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Jagex Limited
IndustryVideo games
Founded1999; 22 years ago (1999)
Key people
Phil Mansell (CEO, COO)
ProductsSee § Games
Number of employees
Increase 337[1]
  • Insight Venture Partners (2012–2016)
  • Hongtou (2016–2020)
  • Macarthur Fortune Holding (2020–present)

Jagex Limited is a British video game developer and publisher based at the Cambridge Science Park in Cambridge, England. It is best known for RuneScape and Old School RuneScape, collectively known as the world's largest free-to-play massively multiplayer online role-playing games. The company's name is derived from the company's original slogan, "Java Gaming Experts". In addition to RuneScape, Jagex has released multiple casual games on its FunOrb portal, as well as other titles. Jagex was owned by U.S. investors between 2012 and 2016, by Chinese investors from 2016–2020, and is currently owned by Macarthur Fortune Holding LLC, a global asset management company.[2][3][4][5]


An early Jagex logo

After initially creating the Jagex name and logo for their projects, brothers and computer programmers Andrew Gower and Paul Gower began trading under the Jagex name in 1999, describing Jagex Software as a "small software company based in England who specialise in producing top-quality Java-games for webpages." That same year they began work on the MMORPG RuneScape, which was released in January 2001. In December 2001, Andrew Gower, Paul Gower, and Constant Tedder launched Jagex in its current incarnation, with Tedder as its CEO. Jagex formally acquired the Jagex name from Andrew Gower in 2001.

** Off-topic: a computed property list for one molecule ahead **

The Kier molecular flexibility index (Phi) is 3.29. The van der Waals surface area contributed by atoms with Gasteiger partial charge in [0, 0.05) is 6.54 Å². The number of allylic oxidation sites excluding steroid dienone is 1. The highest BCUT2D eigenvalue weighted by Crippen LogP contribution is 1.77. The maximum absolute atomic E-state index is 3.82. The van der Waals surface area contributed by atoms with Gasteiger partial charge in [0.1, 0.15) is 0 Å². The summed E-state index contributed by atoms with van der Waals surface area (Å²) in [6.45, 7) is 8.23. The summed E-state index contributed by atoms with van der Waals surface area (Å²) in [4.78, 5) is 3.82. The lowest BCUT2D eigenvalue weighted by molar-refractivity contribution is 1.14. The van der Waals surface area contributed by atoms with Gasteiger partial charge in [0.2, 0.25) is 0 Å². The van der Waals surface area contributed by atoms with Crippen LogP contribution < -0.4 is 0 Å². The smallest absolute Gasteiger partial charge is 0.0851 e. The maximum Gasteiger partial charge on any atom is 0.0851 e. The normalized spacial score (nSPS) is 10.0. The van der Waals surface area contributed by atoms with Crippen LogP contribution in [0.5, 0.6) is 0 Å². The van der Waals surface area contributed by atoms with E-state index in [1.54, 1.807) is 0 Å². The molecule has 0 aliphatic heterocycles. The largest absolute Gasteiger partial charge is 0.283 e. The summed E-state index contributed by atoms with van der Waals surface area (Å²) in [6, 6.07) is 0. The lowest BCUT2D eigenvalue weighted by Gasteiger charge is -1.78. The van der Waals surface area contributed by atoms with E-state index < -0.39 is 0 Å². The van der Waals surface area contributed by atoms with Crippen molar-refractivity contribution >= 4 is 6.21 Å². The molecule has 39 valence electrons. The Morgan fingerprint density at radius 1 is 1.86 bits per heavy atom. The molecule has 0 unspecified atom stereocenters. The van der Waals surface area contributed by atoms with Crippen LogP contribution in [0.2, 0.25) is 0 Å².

RuneScape grew dramatically; one year after its release over a million free accounts had been registered. The game was originally supported by advertisements, however, the Dot-com bubble meant that there were fewer advertisers willing or able to sign with Jagex. One of the first tasks of the new company was to create a paid version of the game with extra features, to support hosting costs and continued development. This was achieved on 27 February 2002 when the pay-to-play version of RuneScape was released. It gained 5,000 subscribers in the first week, making it one of the largest Java pay-to-play games in the world at the time.

Until the release of War of Legends in 2010, the company used the slogan "Java Gaming Experts" as it had only produced games written in Java up to that point. Following the launch of the Flash-based War of Legends, the company name was said to stand for "Just About the Game Experience".[6]

Company structure[edit]